Allow us, then, to briefly look at other options for lascannon placement. In an anti-tank support team, you get 6 men and 3 lascannons for 110 pts. If you put lascannons on sentinels, you get 2 lascannons on 2 sentinels for 110 pts. (plus all of the advantages of sentinels, such as being independent lascannons, always being present on the battlefield, making free movements, and being able to shoot and move in the same turn). If you put it on a Leman Russ, you pay 155 pts (assuming you don’t get sponsons), with the advantages of a vehicle, that is AV14 in the front to boot.
I will not here expouse the benefits of placing lascannons on vehicles, but rather get to the point. It is said that it is good to place these guns in infantry squads because they are more reliable (specifically, than an anti-tank support squad), so we will compare the two squads to each other.
Remember first, that a squad does not need to be killed for the gun to be silenced. If a squad is pinned, which is invoked by a single model killed on either type of unit, the lascannon is silent the next round. Furthermore, if a squad runs away due to morale failure, 2/3rds of the firepower is wasted as it will take at least a turn to regroup, and probably another turn or two to reposition themselves so that they have a good target again. Finally, if a unit runs while it is under half strength, it is out of the game for good (note that even if you have iron discipline, you might well find yourself needing to move officers to make it effective (or buy more officers, driving up the price), which may cost even more turns).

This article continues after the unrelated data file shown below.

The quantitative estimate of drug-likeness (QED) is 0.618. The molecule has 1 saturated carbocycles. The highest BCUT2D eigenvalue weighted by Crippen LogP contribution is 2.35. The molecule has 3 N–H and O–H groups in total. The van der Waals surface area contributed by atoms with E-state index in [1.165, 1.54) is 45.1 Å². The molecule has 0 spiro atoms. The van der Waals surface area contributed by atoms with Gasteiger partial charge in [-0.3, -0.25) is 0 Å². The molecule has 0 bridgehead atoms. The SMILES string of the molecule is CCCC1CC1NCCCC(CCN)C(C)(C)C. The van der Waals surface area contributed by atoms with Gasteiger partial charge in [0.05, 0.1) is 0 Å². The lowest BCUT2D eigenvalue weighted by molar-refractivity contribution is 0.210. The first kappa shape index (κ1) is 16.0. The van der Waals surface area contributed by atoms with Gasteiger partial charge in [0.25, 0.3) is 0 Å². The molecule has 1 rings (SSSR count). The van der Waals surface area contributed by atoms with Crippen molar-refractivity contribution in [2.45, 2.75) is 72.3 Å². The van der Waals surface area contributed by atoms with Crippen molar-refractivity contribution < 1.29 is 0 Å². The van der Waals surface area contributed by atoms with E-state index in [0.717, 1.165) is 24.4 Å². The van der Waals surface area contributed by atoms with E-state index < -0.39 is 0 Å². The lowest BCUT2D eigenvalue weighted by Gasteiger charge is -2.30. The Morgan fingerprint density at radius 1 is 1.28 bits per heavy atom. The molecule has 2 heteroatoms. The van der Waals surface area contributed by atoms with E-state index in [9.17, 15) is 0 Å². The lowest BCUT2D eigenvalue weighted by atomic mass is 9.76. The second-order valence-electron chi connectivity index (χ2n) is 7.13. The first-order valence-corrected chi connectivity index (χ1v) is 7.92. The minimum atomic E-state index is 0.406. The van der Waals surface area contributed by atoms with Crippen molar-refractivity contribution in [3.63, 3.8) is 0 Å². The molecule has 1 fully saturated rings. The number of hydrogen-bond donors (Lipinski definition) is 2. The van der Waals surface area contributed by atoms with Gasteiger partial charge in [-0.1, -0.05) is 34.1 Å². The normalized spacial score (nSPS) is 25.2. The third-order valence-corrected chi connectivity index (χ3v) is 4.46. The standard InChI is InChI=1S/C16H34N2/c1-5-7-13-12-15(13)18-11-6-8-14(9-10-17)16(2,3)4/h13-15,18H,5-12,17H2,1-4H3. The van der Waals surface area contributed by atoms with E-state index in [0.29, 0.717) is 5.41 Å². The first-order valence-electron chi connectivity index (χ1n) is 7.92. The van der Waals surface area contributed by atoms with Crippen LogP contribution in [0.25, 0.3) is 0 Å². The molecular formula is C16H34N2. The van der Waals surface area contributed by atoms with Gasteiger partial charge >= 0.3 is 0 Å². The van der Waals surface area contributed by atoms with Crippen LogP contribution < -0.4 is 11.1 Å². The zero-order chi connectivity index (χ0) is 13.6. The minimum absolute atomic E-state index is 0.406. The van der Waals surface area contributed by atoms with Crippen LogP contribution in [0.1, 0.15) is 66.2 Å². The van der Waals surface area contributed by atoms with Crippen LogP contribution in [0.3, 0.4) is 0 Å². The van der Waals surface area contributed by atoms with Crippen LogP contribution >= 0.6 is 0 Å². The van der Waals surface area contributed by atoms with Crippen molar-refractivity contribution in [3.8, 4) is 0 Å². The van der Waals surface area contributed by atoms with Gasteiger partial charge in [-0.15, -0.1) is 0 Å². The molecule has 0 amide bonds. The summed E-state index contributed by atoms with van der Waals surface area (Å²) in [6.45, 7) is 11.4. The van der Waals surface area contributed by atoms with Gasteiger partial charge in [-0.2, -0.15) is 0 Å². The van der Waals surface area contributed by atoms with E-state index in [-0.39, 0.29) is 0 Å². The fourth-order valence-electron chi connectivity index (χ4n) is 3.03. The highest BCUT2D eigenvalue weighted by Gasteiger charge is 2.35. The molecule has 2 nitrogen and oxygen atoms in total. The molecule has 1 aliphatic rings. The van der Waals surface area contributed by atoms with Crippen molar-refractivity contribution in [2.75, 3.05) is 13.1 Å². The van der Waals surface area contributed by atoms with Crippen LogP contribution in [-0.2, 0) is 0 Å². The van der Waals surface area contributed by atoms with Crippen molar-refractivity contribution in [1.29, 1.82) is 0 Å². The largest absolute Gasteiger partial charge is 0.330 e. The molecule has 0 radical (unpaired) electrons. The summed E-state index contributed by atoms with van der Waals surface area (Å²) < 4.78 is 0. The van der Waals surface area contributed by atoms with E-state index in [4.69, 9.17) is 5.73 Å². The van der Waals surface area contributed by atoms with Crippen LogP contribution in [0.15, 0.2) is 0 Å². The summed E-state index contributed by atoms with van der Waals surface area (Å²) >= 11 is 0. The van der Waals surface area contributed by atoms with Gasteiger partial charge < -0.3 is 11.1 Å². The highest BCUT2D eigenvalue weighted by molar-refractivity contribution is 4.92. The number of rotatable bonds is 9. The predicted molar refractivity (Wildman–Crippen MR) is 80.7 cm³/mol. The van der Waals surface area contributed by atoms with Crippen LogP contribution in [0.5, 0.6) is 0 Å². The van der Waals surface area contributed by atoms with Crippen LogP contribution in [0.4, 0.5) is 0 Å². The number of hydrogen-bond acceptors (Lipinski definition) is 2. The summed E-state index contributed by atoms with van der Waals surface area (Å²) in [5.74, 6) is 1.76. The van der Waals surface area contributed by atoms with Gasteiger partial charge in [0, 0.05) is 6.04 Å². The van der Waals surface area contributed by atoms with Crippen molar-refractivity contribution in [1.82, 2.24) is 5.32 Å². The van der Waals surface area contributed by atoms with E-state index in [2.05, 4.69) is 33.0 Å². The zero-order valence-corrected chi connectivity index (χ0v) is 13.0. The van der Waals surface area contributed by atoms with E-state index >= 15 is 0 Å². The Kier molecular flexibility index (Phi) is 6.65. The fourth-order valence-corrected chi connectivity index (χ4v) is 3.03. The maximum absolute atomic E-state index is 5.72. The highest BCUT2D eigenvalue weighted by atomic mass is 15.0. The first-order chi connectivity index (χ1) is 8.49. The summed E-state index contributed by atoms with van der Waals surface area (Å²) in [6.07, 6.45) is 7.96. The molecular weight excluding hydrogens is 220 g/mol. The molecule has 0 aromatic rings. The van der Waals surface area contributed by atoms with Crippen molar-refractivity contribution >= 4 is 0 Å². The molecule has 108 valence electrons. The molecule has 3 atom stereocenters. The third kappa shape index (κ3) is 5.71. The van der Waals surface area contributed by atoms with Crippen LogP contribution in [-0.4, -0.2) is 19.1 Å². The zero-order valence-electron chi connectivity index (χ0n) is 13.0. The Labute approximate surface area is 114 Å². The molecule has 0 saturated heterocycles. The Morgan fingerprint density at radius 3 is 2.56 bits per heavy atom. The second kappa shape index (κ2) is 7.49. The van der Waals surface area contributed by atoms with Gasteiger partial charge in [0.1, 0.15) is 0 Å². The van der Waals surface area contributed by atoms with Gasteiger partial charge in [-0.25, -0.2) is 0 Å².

Let us then consider what it takes for each unit to run away. In a 10 man squad, 3 men must be downed to make a morale check. In a 6 man anti-tank squad, you must kill 2. It stands to reason, given the lack of toughness in either soldier or armor, that that whichever kills 2 guardsmen can kill 3. After the first chance to run, the infantry squad must take 2 casualties to run, while the anti-tank squad must take one. Once again, that which can kill one can kill two. Finally, after an infantry squad is reduced by six (the ammount to completely wipe out the anti-tank squad), the squad must make a morale check every time that another guardsman is lost.